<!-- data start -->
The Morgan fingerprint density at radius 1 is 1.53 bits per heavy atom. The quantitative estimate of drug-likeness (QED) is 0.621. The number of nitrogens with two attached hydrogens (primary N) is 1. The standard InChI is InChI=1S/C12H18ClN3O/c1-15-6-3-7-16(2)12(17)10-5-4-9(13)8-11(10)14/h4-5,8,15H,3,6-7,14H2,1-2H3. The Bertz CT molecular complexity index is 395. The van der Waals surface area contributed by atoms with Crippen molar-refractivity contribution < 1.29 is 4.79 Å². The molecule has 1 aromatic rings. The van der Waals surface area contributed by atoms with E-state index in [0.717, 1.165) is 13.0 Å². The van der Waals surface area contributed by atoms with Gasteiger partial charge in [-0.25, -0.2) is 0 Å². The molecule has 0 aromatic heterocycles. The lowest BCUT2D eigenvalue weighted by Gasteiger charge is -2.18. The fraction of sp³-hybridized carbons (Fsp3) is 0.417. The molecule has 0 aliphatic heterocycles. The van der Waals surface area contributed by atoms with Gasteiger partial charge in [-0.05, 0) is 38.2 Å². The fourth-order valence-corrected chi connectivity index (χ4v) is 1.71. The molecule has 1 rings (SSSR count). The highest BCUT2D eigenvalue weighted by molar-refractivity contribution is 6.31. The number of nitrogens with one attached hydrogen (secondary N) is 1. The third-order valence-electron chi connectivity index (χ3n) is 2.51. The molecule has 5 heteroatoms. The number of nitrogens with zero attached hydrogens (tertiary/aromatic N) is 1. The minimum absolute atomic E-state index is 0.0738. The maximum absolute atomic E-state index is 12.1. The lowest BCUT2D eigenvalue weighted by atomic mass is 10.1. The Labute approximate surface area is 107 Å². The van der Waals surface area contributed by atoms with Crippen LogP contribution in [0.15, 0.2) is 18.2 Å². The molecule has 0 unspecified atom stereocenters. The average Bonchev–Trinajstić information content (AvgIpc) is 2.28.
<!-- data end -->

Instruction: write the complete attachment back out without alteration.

The Morgan fingerprint density at radius 1 is 1.53 bits per heavy atom. The quantitative estimate of drug-likeness (QED) is 0.621. The number of nitrogens with two attached hydrogens (primary N) is 1. The standard InChI is InChI=1S/C12H18ClN3O/c1-15-6-3-7-16(2)12(17)10-5-4-9(13)8-11(10)14/h4-5,8,15H,3,6-7,14H2,1-2H3. The Bertz CT molecular complexity index is 395. The van der Waals surface area contributed by atoms with Crippen molar-refractivity contribution < 1.29 is 4.79 Å². The molecule has 1 aromatic rings. The van der Waals surface area contributed by atoms with E-state index in [0.717, 1.165) is 13.0 Å². The van der Waals surface area contributed by atoms with Gasteiger partial charge in [-0.25, -0.2) is 0 Å². The molecule has 0 aromatic heterocycles. The lowest BCUT2D eigenvalue weighted by Gasteiger charge is -2.18. The fraction of sp³-hybridized carbons (Fsp3) is 0.417. The molecule has 0 aliphatic heterocycles. The van der Waals surface area contributed by atoms with Gasteiger partial charge in [-0.05, 0) is 38.2 Å². The fourth-order valence-corrected chi connectivity index (χ4v) is 1.71. The molecule has 1 rings (SSSR count). The highest BCUT2D eigenvalue weighted by molar-refractivity contribution is 6.31. The number of nitrogens with one attached hydrogen (secondary N) is 1. The third-order valence-electron chi connectivity index (χ3n) is 2.51. The molecule has 5 heteroatoms. The number of nitrogens with zero attached hydrogens (tertiary/aromatic N) is 1. The minimum absolute atomic E-state index is 0.0738. The maximum absolute atomic E-state index is 12.1. The lowest BCUT2D eigenvalue weighted by atomic mass is 10.1. The Labute approximate surface area is 107 Å². The van der Waals surface area contributed by atoms with Crippen LogP contribution in [0.15, 0.2) is 18.2 Å². The molecule has 0 unspecified atom stereocenters. The average Bonchev–Trinajstić information content (AvgIpc) is 2.28.